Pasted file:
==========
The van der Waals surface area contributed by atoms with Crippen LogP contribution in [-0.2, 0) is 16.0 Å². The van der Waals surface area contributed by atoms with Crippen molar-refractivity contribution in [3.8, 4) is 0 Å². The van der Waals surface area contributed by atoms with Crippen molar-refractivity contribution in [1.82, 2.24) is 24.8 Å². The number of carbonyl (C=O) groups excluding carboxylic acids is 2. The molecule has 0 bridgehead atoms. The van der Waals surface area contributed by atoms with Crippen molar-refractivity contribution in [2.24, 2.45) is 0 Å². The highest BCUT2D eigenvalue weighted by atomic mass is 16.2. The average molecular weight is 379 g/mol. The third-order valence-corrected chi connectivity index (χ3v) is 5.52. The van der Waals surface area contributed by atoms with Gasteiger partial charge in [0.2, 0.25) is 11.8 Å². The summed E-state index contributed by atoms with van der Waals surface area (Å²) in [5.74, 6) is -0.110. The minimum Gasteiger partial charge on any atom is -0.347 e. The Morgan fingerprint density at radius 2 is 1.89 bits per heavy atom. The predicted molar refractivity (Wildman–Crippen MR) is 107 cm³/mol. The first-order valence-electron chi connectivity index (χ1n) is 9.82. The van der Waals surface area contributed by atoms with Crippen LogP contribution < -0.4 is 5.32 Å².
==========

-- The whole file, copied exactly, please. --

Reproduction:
The van der Waals surface area contributed by atoms with Crippen LogP contribution in [-0.2, 0) is 16.0 Å². The van der Waals surface area contributed by atoms with Crippen molar-refractivity contribution in [3.8, 4) is 0 Å². The van der Waals surface area contributed by atoms with Crippen molar-refractivity contribution in [1.82, 2.24) is 24.8 Å². The number of carbonyl (C=O) groups excluding carboxylic acids is 2. The molecule has 0 bridgehead atoms. The van der Waals surface area contributed by atoms with Crippen molar-refractivity contribution in [2.24, 2.45) is 0 Å². The highest BCUT2D eigenvalue weighted by atomic mass is 16.2. The average molecular weight is 379 g/mol. The third-order valence-corrected chi connectivity index (χ3v) is 5.52. The van der Waals surface area contributed by atoms with Gasteiger partial charge in [0.2, 0.25) is 11.8 Å². The summed E-state index contributed by atoms with van der Waals surface area (Å²) in [5.74, 6) is -0.110. The minimum Gasteiger partial charge on any atom is -0.347 e. The Morgan fingerprint density at radius 2 is 1.89 bits per heavy atom. The predicted molar refractivity (Wildman–Crippen MR) is 107 cm³/mol. The first-order valence-electron chi connectivity index (χ1n) is 9.82. The van der Waals surface area contributed by atoms with Crippen LogP contribution < -0.4 is 5.32 Å².